At a glance: PBA rules determine the media source and campaign responsible for bringing a visitor to the website.
Website visits (touchpoints) and web events
- Website visit
- To determine the media source responsible for bringing a user to the website, PBA analyzes the query parameters on the URL and the HTTP document referrers collected by the web SDK.
- Rules-based media source determination uses the data collected as detailed in this article. Similarly, media type and media channel are determined.
- The visit, also referred to as a touchpoint, is recorded in PBA raw data.
- Campaign information is extracted from:
- Query parameters using the media source
- Gclid (if available) using Google ads integration
- Web event
- A web event occurs when a visitor performs an action on the website, for example, product search, product selection, or purchase.
- Events are attributed to the touchpoint, of the most recent non-direct web visit, occurring during a 30-day look-back window.
- Events are sub-divided into:
- Conversion events: Significant events as designated by the marketer. For example, purchase or registration.
- Standard events: Other events.
PBA dashboards and raw-data reports make use of the attributed media sources, types, channels, and campaigns.
For ease of understanding, the table that follows contains examples of the determined media source with their type and channel.
|Media source||Media type||Media channel|
Media source determination rules
PBA determines the media source, media type, and media channel in a hierarchical manner. This means determining the relevant media source rule and media source. Afterward, the media type and media channel are determined.
|Media source rule||Resolving the media source|
To prevent attributing events to the website itself (self-attribution), an exclusion list is used. The list consists of:
Resolve to the pid value in the URL. For some SRNs, resolve the pid to the SRNs commercial name for consistency and clarity. For example, pid=facebook resolves to Facebook Ads.
Major ad networks, like Google, use click IDs to auto-tag campaigns. Click IDs resolve as follows:
If there is no custom rule match, the media source resolves to the value of the utm_source parameter.
|Referrer||The referrer is the HTTP source that sent the user to the website. The media source is the domain name of the referrer.|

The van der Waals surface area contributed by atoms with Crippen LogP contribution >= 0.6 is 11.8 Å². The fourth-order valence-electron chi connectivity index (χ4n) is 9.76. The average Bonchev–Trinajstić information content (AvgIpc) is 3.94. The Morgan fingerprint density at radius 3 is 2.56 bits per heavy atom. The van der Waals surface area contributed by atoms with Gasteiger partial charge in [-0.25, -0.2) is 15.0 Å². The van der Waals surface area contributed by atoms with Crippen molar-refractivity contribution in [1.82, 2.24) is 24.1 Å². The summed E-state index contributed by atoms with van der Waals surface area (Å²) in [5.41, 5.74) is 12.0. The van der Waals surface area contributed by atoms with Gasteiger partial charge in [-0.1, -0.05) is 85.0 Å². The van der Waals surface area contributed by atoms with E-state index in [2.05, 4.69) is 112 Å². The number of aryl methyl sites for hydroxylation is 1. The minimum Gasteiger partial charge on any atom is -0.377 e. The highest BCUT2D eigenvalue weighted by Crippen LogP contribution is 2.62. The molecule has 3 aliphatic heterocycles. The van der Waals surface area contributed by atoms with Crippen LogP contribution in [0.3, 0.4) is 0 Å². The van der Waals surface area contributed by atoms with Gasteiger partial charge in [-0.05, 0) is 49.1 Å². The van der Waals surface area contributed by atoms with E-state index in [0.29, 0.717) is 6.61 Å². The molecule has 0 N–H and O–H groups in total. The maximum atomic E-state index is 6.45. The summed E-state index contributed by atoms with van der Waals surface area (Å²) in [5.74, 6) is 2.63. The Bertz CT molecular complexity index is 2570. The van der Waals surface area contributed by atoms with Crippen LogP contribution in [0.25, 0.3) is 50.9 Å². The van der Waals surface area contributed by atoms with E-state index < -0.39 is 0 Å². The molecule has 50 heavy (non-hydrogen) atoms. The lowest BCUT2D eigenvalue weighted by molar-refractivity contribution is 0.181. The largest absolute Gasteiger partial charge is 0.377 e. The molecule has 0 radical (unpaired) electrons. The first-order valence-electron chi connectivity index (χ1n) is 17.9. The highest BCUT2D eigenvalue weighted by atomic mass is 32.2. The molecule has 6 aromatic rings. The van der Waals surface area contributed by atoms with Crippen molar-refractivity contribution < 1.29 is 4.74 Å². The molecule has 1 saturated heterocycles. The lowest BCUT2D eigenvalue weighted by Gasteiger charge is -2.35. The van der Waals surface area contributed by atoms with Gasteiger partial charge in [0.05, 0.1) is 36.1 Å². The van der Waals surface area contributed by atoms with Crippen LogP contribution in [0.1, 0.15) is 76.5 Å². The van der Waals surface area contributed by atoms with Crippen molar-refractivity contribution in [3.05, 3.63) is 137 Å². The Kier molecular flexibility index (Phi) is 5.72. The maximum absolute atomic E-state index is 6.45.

Media source type
Marketers usually segment web media sources into three types:
- Paid: ad campaigns like display banners, videos, and search ads.
- Owned: marketing campaigns that come from owned media meaning, email campaigns, social posts, blogs.
- Earned: direct or organic traffic from search engines, referrals, and actual direct traffic.
The media type is determined by referencing the media source rule used in combination with the media source/other parameters.
|Applicable media source rule||Media source||Media type|
The pid rule determined if the media source is:
|Any other media source||Paid|
Determined using a click ID:
|UTM custom rules determine the media source||Paid|
|Any other media source||Owned|
Referrer domain value is one of the following:
|Any other media source||
Media source channel
The media channel is determined by rules as listed here.
|Priority||Media channel rule||Values||Media channel|
|Highest priority||The media source is one of the listed values||Direct||Direct|
|Media type is Paid||
|Media source determined by referrer||Referral|
|Lowest priority||No other prior condition matched||Other|
Determining the campaign
- Campaigns are determined using:
- Campaign URL parameters, in accordance with media source URL parameters.
- Gclid click ID and using Google Ads integration
- If the relevant campaign parameter is not found on the URL, then the campaign is not derived.
|Media source parameter used||Campaign parameter used|
|Click ID—gclid||Get via API from Google Ads|